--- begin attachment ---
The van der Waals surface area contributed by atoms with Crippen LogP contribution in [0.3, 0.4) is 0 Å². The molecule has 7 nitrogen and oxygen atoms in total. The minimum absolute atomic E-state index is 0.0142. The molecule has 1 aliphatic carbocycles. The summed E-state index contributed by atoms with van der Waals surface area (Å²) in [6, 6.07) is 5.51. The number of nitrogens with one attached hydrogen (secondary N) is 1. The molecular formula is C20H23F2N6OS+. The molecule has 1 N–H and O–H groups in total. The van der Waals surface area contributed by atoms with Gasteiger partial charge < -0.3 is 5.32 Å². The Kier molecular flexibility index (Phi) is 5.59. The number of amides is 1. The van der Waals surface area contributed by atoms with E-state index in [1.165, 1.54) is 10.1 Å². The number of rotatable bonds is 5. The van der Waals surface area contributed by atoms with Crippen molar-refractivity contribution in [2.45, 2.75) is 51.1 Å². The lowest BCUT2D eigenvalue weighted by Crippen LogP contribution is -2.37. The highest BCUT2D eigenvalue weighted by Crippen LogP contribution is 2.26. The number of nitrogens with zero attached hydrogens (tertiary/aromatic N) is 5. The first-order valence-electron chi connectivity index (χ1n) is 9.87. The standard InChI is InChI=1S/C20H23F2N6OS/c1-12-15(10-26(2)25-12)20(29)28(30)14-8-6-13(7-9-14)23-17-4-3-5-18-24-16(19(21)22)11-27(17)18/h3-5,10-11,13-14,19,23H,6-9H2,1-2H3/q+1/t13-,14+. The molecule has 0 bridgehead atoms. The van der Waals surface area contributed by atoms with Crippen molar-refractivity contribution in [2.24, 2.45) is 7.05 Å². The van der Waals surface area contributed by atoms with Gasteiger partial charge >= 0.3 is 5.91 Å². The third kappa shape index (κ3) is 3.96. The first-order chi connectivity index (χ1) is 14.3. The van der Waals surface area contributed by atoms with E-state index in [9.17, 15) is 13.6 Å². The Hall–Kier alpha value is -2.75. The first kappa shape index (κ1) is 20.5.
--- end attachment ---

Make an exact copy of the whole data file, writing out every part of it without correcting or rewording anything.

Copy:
The van der Waals surface area contributed by atoms with Crippen LogP contribution in [0.3, 0.4) is 0 Å². The molecule has 7 nitrogen and oxygen atoms in total. The minimum absolute atomic E-state index is 0.0142. The molecule has 1 aliphatic carbocycles. The summed E-state index contributed by atoms with van der Waals surface area (Å²) in [6, 6.07) is 5.51. The number of nitrogens with one attached hydrogen (secondary N) is 1. The molecular formula is C20H23F2N6OS+. The molecule has 1 N–H and O–H groups in total. The van der Waals surface area contributed by atoms with Gasteiger partial charge < -0.3 is 5.32 Å². The Kier molecular flexibility index (Phi) is 5.59. The number of amides is 1. The van der Waals surface area contributed by atoms with E-state index in [1.165, 1.54) is 10.1 Å². The number of rotatable bonds is 5. The van der Waals surface area contributed by atoms with Crippen molar-refractivity contribution in [2.45, 2.75) is 51.1 Å². The lowest BCUT2D eigenvalue weighted by Crippen LogP contribution is -2.37. The highest BCUT2D eigenvalue weighted by Crippen LogP contribution is 2.26. The number of nitrogens with zero attached hydrogens (tertiary/aromatic N) is 5. The first-order valence-electron chi connectivity index (χ1n) is 9.87. The standard InChI is InChI=1S/C20H23F2N6OS/c1-12-15(10-26(2)25-12)20(29)28(30)14-8-6-13(7-9-14)23-17-4-3-5-18-24-16(19(21)22)11-27(17)18/h3-5,10-11,13-14,19,23H,6-9H2,1-2H3/q+1/t13-,14+. The molecule has 0 bridgehead atoms. The van der Waals surface area contributed by atoms with Crippen molar-refractivity contribution in [2.24, 2.45) is 7.05 Å². The van der Waals surface area contributed by atoms with Gasteiger partial charge >= 0.3 is 5.91 Å². The third kappa shape index (κ3) is 3.96. The first-order chi connectivity index (χ1) is 14.3. The van der Waals surface area contributed by atoms with E-state index in [9.17, 15) is 13.6 Å². The Hall–Kier alpha value is -2.75. The first kappa shape index (κ1) is 20.5.